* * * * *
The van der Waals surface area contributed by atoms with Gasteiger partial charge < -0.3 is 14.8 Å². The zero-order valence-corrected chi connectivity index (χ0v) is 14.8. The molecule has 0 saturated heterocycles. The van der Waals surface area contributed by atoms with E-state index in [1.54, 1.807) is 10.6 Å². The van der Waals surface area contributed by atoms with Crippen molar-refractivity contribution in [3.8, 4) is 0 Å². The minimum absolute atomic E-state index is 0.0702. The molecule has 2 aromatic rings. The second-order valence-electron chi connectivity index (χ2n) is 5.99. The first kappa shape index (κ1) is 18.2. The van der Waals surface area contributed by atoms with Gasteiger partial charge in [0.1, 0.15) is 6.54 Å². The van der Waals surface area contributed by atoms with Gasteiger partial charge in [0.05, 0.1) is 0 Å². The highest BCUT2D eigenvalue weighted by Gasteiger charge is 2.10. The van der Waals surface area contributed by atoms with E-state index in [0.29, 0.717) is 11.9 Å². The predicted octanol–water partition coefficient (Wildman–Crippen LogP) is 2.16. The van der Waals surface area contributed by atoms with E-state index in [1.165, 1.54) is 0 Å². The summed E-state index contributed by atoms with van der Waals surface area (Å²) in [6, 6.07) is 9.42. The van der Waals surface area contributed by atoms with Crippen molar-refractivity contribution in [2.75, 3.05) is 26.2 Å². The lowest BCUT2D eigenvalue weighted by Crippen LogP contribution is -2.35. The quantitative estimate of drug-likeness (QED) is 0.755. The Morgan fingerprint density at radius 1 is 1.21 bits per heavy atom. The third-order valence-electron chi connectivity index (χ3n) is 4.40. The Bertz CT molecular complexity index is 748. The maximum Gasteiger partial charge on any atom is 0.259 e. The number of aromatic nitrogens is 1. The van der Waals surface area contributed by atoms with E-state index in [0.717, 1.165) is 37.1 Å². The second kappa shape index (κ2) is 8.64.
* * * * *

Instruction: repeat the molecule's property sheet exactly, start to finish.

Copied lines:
The van der Waals surface area contributed by atoms with Gasteiger partial charge < -0.3 is 14.8 Å². The zero-order valence-corrected chi connectivity index (χ0v) is 14.8. The molecule has 0 saturated heterocycles. The van der Waals surface area contributed by atoms with E-state index in [1.54, 1.807) is 10.6 Å². The van der Waals surface area contributed by atoms with Crippen molar-refractivity contribution in [3.8, 4) is 0 Å². The minimum absolute atomic E-state index is 0.0702. The molecule has 2 aromatic rings. The second-order valence-electron chi connectivity index (χ2n) is 5.99. The first kappa shape index (κ1) is 18.2. The van der Waals surface area contributed by atoms with Gasteiger partial charge in [0.1, 0.15) is 6.54 Å². The van der Waals surface area contributed by atoms with Gasteiger partial charge in [0.05, 0.1) is 0 Å². The highest BCUT2D eigenvalue weighted by Gasteiger charge is 2.10. The van der Waals surface area contributed by atoms with E-state index in [0.29, 0.717) is 11.9 Å². The predicted octanol–water partition coefficient (Wildman–Crippen LogP) is 2.16. The van der Waals surface area contributed by atoms with E-state index in [1.165, 1.54) is 0 Å². The summed E-state index contributed by atoms with van der Waals surface area (Å²) in [6, 6.07) is 9.42. The van der Waals surface area contributed by atoms with Crippen molar-refractivity contribution in [2.75, 3.05) is 26.2 Å². The lowest BCUT2D eigenvalue weighted by Crippen LogP contribution is -2.35. The quantitative estimate of drug-likeness (QED) is 0.755. The Morgan fingerprint density at radius 1 is 1.21 bits per heavy atom. The third-order valence-electron chi connectivity index (χ3n) is 4.40. The Bertz CT molecular complexity index is 748. The maximum Gasteiger partial charge on any atom is 0.259 e. The number of aromatic nitrogens is 1. The van der Waals surface area contributed by atoms with E-state index in [0.717, 1.165) is 37.1 Å². The second kappa shape index (κ2) is 8.64.